Russel Caflisch studied mathematics at Michigan State and NYU’s Courant Institute. He began his teaching career at Stanford, returned to NYU in 1984, then joined the mathematics faculty of UCLA in 1989. He has joint appointments in Materials Science and Engineering. Dr. Caflisch served on IPAM’s Board of Trustees for several years and as an organizer of two IPAM long programs before he was recruited to be IPAM’s Director in 2008. He was an Alfred P. Sloan research fellow and an invited lecturer at the 2006 International Congress of Mathematicians, and is a fellow of the American Academy of Arts and Sciences, AMS, and SIAM. He was a founding member of California NanoSystems Institute. His research interests include materials science, mathematical finance, Monte Carlo methods, kinetic theory, plasma dynamics, fluid dynamics, and PDEs.
Jorge Balbás grew up in Madrid, Spain. He moved to the US in 1992 for professional flight training. While working as a commercial pilot and flight instructor in Southern California, he obtained a Bachelor’s and a Master’s degree in Applied Mathematics at UCLA in 2000, and a PhD in Mathematics in 2004, also at UCLA. He spent the next three years at the University of Michigan in Ann Arbor as a post-doc, and returned to Southern California in 2007 to join the mathematics department at California State University, Northridge, where he is currently an Associate Professor. Balbás’ research is in Scientific Computing and Numerical Analysis. His work focuses in the development of numerical methods for solving PDEs and the simulation of physical phenomena such as astrophysical flows (e.g., MHD) and shallow-water flows along channels. He also has an interest in heuristic optimization algorithms for scheduling and timetabling problems.
Stan Osher grew up in Brooklyn, New York and obtained his PhD from the Courant Institute at NYU. After working at Brookhaven National Laboratory, UC Berkeley, and SUNY Stony Brook, he arrived at UCLA in 1976 as a visiting Professor and never left. Dr. Osher has co-invented and developed: the level set methods for computing moving fronts involving topological changes; essentially nonosillatory high order methods for approximating hyperbolic conservation laws and Hamilton-Jacobi equations; total variation and other partial differential equation based image processing techniques; fast optimization algorithms for L1 based regularization, and diffusion generated geometric motion. Among his many honors, he has given regular (1994) and plenary (2010) invited addresses at the International Congress of Mathematicians and the John von Neumann lecture at the annual SIAM meeting; he is a fellow of SIAM, the AMS, and the American Academy of Arts and Sciences; and is a member of the National Academy of Sciences.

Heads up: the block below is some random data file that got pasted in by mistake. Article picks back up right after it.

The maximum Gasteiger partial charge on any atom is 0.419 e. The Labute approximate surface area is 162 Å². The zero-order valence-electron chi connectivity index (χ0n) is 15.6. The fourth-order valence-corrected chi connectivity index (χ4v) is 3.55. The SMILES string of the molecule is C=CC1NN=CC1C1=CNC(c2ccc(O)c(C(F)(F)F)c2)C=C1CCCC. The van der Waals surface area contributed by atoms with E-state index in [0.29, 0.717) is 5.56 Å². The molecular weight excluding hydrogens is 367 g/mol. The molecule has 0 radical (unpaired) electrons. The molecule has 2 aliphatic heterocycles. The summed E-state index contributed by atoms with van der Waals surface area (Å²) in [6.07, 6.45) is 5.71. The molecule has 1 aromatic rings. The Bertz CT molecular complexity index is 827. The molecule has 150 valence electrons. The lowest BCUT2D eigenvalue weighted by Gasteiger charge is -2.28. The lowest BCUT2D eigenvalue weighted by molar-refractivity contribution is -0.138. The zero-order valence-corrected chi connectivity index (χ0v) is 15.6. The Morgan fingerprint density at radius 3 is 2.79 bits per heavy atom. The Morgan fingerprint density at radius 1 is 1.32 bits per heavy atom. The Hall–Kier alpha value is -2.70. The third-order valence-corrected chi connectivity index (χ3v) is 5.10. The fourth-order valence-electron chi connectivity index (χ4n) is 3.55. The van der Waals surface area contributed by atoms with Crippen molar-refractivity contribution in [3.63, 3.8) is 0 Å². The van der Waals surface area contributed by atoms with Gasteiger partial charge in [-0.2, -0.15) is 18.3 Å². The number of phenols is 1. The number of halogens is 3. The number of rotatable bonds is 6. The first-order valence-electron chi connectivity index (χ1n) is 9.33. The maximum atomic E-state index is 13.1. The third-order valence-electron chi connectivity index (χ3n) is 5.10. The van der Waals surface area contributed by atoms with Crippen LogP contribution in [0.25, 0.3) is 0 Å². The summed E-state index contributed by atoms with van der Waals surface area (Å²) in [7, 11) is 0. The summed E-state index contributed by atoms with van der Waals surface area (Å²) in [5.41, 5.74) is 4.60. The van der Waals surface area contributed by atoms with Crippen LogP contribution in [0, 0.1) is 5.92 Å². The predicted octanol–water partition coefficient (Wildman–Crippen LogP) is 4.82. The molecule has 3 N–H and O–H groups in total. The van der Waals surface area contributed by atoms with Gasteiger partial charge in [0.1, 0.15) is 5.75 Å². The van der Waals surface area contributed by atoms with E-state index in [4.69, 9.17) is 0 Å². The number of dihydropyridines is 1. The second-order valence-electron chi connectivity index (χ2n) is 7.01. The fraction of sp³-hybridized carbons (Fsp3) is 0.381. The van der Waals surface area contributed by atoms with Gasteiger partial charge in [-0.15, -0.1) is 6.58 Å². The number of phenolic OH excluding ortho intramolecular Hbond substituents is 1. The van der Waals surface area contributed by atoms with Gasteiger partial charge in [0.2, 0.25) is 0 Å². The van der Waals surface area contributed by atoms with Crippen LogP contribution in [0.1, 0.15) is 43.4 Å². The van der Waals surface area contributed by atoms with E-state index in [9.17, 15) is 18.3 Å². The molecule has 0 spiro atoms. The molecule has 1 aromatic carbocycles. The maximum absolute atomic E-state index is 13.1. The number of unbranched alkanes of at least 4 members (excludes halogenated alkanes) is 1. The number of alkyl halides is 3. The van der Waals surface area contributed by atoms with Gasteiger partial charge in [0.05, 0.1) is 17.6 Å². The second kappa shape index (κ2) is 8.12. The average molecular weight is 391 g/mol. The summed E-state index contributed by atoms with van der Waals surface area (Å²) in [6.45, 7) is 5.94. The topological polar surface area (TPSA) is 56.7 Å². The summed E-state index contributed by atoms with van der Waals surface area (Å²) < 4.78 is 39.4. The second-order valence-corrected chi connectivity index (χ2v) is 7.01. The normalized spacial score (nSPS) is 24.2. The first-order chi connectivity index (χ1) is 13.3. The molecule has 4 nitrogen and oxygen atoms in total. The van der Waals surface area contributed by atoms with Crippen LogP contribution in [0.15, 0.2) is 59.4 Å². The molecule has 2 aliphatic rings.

Christian Ratsch grew up in Berlin, Germany, where he received his undergraduate education at the Technical University. He moved to the United States in 1988, where he completed his PhD in physics at Georgia Tech in 1994. After a short appointment at the Imperial College in London and a two-year post-doc at the Fritz-Haber-Institut in Berlin, Ratsch came to the UCLA Mathematics Department in 1997. He has been at UCLA since then, and joined IPAM as the Associate Director in 2006. Ratsch’s research interests are mathematical and physical modeling and simulation of problems in materials sciences on all appropriate time and length scales.
His expertise includes density-functional theory (DFT), stochastic, atomistic models (KMC), and continuum type models (level-sets). The research topics of his research group include modeling and simulation of growth of thin films and nanostructures, design and optimization of new hybrid solar cells, and design and optimization of new heterocrystals.